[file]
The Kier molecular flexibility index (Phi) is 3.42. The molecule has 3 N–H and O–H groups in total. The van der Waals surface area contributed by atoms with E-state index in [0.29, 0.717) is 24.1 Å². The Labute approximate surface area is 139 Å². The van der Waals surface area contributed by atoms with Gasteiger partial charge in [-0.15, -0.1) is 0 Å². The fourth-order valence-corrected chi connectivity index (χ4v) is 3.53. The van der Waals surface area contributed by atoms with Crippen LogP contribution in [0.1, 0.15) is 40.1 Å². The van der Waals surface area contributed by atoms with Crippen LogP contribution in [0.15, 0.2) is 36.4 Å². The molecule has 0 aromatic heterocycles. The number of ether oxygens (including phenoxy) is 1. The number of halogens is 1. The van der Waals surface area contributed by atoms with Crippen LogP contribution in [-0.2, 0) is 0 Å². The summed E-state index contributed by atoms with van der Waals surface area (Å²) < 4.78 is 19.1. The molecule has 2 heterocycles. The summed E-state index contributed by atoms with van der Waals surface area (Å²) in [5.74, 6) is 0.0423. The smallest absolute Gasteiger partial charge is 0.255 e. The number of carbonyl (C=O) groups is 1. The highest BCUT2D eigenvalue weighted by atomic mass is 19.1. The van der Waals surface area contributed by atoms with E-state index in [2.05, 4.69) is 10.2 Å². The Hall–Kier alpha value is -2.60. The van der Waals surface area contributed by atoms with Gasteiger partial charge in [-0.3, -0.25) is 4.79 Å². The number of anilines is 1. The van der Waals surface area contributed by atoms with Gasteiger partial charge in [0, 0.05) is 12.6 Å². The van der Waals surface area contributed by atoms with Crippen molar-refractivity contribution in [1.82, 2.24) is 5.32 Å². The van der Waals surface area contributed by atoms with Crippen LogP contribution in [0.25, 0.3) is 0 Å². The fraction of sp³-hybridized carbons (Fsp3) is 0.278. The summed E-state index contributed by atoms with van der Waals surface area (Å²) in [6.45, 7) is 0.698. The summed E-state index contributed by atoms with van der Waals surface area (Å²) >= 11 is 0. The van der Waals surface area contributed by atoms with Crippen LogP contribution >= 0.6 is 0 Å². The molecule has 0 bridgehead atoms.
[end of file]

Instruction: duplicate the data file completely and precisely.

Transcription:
The Kier molecular flexibility index (Phi) is 3.42. The molecule has 3 N–H and O–H groups in total. The van der Waals surface area contributed by atoms with E-state index in [0.29, 0.717) is 24.1 Å². The Labute approximate surface area is 139 Å². The van der Waals surface area contributed by atoms with Gasteiger partial charge in [-0.15, -0.1) is 0 Å². The fourth-order valence-corrected chi connectivity index (χ4v) is 3.53. The van der Waals surface area contributed by atoms with Crippen LogP contribution in [0.1, 0.15) is 40.1 Å². The van der Waals surface area contributed by atoms with Crippen LogP contribution in [0.15, 0.2) is 36.4 Å². The molecule has 0 aromatic heterocycles. The number of ether oxygens (including phenoxy) is 1. The number of halogens is 1. The van der Waals surface area contributed by atoms with Crippen LogP contribution in [-0.2, 0) is 0 Å². The summed E-state index contributed by atoms with van der Waals surface area (Å²) < 4.78 is 19.1. The molecule has 2 heterocycles. The summed E-state index contributed by atoms with van der Waals surface area (Å²) in [5.74, 6) is 0.0423. The smallest absolute Gasteiger partial charge is 0.255 e. The number of carbonyl (C=O) groups is 1. The highest BCUT2D eigenvalue weighted by atomic mass is 19.1. The van der Waals surface area contributed by atoms with E-state index in [2.05, 4.69) is 10.2 Å². The Hall–Kier alpha value is -2.60. The van der Waals surface area contributed by atoms with Gasteiger partial charge in [-0.3, -0.25) is 4.79 Å². The number of anilines is 1. The van der Waals surface area contributed by atoms with Gasteiger partial charge in [0, 0.05) is 12.6 Å². The van der Waals surface area contributed by atoms with Crippen molar-refractivity contribution in [1.82, 2.24) is 5.32 Å². The van der Waals surface area contributed by atoms with Crippen LogP contribution in [0.25, 0.3) is 0 Å². The fraction of sp³-hybridized carbons (Fsp3) is 0.278. The summed E-state index contributed by atoms with van der Waals surface area (Å²) in [6.45, 7) is 0.698. The summed E-state index contributed by atoms with van der Waals surface area (Å²) >= 11 is 0. The van der Waals surface area contributed by atoms with Crippen LogP contribution >= 0.6 is 0 Å². The molecule has 0 bridgehead atoms.